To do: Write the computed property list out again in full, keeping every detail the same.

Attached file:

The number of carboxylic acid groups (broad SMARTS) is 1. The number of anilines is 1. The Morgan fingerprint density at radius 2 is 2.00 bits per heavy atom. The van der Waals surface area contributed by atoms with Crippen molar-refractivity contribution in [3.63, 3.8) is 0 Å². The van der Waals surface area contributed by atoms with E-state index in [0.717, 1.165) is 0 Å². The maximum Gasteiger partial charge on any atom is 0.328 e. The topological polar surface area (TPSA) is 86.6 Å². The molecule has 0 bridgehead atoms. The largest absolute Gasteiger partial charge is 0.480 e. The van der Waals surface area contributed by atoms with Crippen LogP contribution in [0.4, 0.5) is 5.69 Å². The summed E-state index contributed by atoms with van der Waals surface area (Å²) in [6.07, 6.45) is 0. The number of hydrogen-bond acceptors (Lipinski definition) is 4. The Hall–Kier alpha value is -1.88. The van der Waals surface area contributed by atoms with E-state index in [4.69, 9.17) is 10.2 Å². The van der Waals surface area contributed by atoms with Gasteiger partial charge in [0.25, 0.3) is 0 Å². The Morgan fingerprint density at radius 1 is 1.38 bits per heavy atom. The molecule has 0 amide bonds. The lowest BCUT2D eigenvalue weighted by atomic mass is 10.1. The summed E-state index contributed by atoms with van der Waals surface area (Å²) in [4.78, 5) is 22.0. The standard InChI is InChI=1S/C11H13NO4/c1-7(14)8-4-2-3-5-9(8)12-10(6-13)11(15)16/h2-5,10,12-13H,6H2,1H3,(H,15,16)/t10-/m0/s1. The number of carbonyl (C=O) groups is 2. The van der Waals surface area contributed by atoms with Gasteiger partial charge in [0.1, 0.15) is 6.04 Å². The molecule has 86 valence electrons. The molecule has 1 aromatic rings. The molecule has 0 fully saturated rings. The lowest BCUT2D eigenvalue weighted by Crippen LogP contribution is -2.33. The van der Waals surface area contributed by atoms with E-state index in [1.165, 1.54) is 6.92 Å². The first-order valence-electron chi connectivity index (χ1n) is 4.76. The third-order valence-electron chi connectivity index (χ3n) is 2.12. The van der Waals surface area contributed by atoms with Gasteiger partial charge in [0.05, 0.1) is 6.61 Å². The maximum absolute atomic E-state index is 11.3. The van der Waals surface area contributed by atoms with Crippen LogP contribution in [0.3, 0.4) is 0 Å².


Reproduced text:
The number of carboxylic acid groups (broad SMARTS) is 1. The number of anilines is 1. The Morgan fingerprint density at radius 2 is 2.00 bits per heavy atom. The van der Waals surface area contributed by atoms with Crippen molar-refractivity contribution in [3.63, 3.8) is 0 Å². The van der Waals surface area contributed by atoms with E-state index in [0.717, 1.165) is 0 Å². The maximum Gasteiger partial charge on any atom is 0.328 e. The topological polar surface area (TPSA) is 86.6 Å². The molecule has 0 bridgehead atoms. The largest absolute Gasteiger partial charge is 0.480 e. The van der Waals surface area contributed by atoms with Crippen LogP contribution in [0.4, 0.5) is 5.69 Å². The summed E-state index contributed by atoms with van der Waals surface area (Å²) in [6.07, 6.45) is 0. The number of hydrogen-bond acceptors (Lipinski definition) is 4. The Hall–Kier alpha value is -1.88. The van der Waals surface area contributed by atoms with E-state index in [4.69, 9.17) is 10.2 Å². The van der Waals surface area contributed by atoms with Gasteiger partial charge in [0.25, 0.3) is 0 Å². The Morgan fingerprint density at radius 1 is 1.38 bits per heavy atom. The molecule has 0 amide bonds. The lowest BCUT2D eigenvalue weighted by atomic mass is 10.1. The summed E-state index contributed by atoms with van der Waals surface area (Å²) in [4.78, 5) is 22.0. The standard InChI is InChI=1S/C11H13NO4/c1-7(14)8-4-2-3-5-9(8)12-10(6-13)11(15)16/h2-5,10,12-13H,6H2,1H3,(H,15,16)/t10-/m0/s1. The number of carbonyl (C=O) groups is 2. The van der Waals surface area contributed by atoms with Gasteiger partial charge in [0.1, 0.15) is 6.04 Å². The molecule has 86 valence electrons. The molecule has 1 aromatic rings. The molecule has 0 fully saturated rings. The lowest BCUT2D eigenvalue weighted by Crippen LogP contribution is -2.33. The van der Waals surface area contributed by atoms with E-state index in [1.165, 1.54) is 6.92 Å². The first-order valence-electron chi connectivity index (χ1n) is 4.76. The third-order valence-electron chi connectivity index (χ3n) is 2.12. The van der Waals surface area contributed by atoms with Gasteiger partial charge in [0.05, 0.1) is 6.61 Å². The maximum absolute atomic E-state index is 11.3. The van der Waals surface area contributed by atoms with Crippen LogP contribution in [0.3, 0.4) is 0 Å².